Z Fleet

Finally got around to finishing up my 2nd MA-010, albeit the board still seems to have a short somewhere in it… but as it stands, here are my guys:

My trusty MR-03 w/ “Devil Z” 240 body:

Good old MR-02 with an uncommonly long for my tastes Ford GT shell. Simply couldn’t fit a rear damper on this guy, so I’m yet to fully test its capabilities on a track:

My primary MA-010 with Lancia Delta shell. Lowered to no end and works pretty solid for both grip and drift. Sports the newer Atomic round-can motor that puts out far less head than the standard ones.

Lastly, my backup MA with my custom R32 GTS-t shell. Pretty much stock with key alloy parts and one-way front diff and ball diff in the rear.

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1972 Skyline GT-R Model/RC Set

To my great luck and surprise, Hotwheels apparently made a Hakosuka last year. With that, my favorite set grew by one more and in a brand new scale.

In order: MadSpeed 1/10 w/ Tamiya shell; Kyosho Mini-Z; 1/43 Die Cast of some sort; and Hotwheels.

For being only 1$, details are simply superb. Some of the interior is done as well, everything is nice and proper. Also, dimensions seem to be intact.

Kyosho Mini-Z – MR-03 – Datsun 240Z Revamp

To commemorate me getting back into racing these lil things, decided to upgrade and polish my favorite Z:

So here’s what I’ve done in order from top-down, left-right:

Reflex Racing MR03 suspension shims to be actually used as front bearing spacers rather than ride height adjusters, to reduce slop and allow me to tighten the wheel nut all the way down. 1mm and .2 per wheel. Nice.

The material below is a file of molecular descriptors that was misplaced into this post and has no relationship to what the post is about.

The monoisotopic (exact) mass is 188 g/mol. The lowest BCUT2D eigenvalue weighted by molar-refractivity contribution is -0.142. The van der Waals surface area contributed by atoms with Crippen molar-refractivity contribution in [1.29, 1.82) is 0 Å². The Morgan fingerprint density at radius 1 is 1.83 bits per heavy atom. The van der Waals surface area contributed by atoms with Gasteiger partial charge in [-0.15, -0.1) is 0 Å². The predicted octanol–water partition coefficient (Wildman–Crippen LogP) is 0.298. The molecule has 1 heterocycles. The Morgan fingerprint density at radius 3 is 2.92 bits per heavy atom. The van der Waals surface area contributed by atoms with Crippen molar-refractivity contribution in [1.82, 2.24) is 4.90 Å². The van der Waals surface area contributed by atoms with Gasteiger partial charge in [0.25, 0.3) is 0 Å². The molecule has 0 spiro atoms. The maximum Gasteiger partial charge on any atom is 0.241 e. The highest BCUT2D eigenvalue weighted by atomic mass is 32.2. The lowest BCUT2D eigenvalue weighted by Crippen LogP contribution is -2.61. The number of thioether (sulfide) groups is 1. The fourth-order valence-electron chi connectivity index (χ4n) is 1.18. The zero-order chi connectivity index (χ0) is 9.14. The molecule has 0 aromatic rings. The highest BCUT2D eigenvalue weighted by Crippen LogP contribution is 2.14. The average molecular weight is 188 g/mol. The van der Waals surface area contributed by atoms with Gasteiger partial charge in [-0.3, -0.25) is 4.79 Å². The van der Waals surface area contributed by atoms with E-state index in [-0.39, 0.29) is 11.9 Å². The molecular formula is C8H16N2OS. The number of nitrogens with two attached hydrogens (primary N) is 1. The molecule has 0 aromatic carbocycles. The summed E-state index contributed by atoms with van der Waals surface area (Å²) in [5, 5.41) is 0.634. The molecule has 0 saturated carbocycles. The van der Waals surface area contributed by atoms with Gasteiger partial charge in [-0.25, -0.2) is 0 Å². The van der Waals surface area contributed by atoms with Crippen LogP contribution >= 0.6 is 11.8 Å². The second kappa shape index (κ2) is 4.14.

Reflex Racing MR03 Low Profile front suspension(left wheel) vs the previous Long Kingpin + MR02 springs and spring cups(right wheel) to reduce bulk, make everything move much more smoothly, try a new part, and make the front end cleaner looking. My Long Kingpin setup was rough and glitchy, so this upgrade took care of everything.

Taped 2 cut-up nails into the battery holder crevices on the bottom to add some wight to the best possible area, hopefully to help reduce flipping over and allow me to push the car a little harder.

Lastly, 240Z body has a huge empty area between the rear edge and the end of the motor mount and that creates horrible air flow and probably makes the rear diffuser piece(matte black between rear wheels) useless. I took some package plastic and cut out a cover, bolting it right under the rear diffuser, so now the air should pass right through rather than get inside the rear of the body. Nice.

>>Post-road test edit:

Wow does this guy feel good on the track! No issues whatsoever and I pushed it as hard as my Orions and 70T motor allowed. Never flipped, never under or over steered. Truly a perfect setup for my taste in RWD class.